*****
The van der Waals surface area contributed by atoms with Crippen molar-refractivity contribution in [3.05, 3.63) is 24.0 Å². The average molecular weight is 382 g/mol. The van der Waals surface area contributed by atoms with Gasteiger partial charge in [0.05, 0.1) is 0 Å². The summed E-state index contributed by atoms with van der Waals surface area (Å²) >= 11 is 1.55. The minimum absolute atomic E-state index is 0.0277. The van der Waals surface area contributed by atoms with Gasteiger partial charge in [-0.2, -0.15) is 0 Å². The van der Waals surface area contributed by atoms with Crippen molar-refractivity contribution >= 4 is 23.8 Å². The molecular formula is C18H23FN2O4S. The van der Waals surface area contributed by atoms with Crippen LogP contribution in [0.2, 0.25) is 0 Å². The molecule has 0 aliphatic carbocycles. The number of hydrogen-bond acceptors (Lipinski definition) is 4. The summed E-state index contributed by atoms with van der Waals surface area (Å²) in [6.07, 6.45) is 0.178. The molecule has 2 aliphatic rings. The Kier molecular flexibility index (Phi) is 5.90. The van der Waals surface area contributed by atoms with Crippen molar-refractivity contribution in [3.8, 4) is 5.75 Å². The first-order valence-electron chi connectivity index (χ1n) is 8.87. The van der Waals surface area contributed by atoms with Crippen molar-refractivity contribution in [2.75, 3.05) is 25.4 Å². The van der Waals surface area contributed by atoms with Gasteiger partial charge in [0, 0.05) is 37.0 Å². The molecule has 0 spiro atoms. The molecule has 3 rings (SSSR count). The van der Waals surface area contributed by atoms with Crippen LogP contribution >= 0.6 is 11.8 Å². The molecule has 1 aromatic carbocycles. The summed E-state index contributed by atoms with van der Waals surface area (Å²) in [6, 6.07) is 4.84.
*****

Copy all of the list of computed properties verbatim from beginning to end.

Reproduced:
The van der Waals surface area contributed by atoms with Crippen molar-refractivity contribution in [3.05, 3.63) is 24.0 Å². The average molecular weight is 382 g/mol. The van der Waals surface area contributed by atoms with Gasteiger partial charge in [0.05, 0.1) is 0 Å². The summed E-state index contributed by atoms with van der Waals surface area (Å²) >= 11 is 1.55. The minimum absolute atomic E-state index is 0.0277. The van der Waals surface area contributed by atoms with Gasteiger partial charge in [-0.2, -0.15) is 0 Å². The van der Waals surface area contributed by atoms with Crippen molar-refractivity contribution >= 4 is 23.8 Å². The molecular formula is C18H23FN2O4S. The van der Waals surface area contributed by atoms with Crippen LogP contribution in [0.2, 0.25) is 0 Å². The molecule has 0 aliphatic carbocycles. The number of hydrogen-bond acceptors (Lipinski definition) is 4. The summed E-state index contributed by atoms with van der Waals surface area (Å²) in [6.07, 6.45) is 0.178. The molecule has 2 aliphatic rings. The Kier molecular flexibility index (Phi) is 5.90. The van der Waals surface area contributed by atoms with Crippen molar-refractivity contribution in [3.8, 4) is 5.75 Å². The first-order valence-electron chi connectivity index (χ1n) is 8.87. The van der Waals surface area contributed by atoms with Crippen molar-refractivity contribution in [2.75, 3.05) is 25.4 Å². The van der Waals surface area contributed by atoms with Gasteiger partial charge in [0, 0.05) is 37.0 Å². The molecule has 0 spiro atoms. The molecule has 3 rings (SSSR count). The van der Waals surface area contributed by atoms with Crippen LogP contribution >= 0.6 is 11.8 Å². The molecule has 1 aromatic carbocycles. The summed E-state index contributed by atoms with van der Waals surface area (Å²) in [6, 6.07) is 4.84.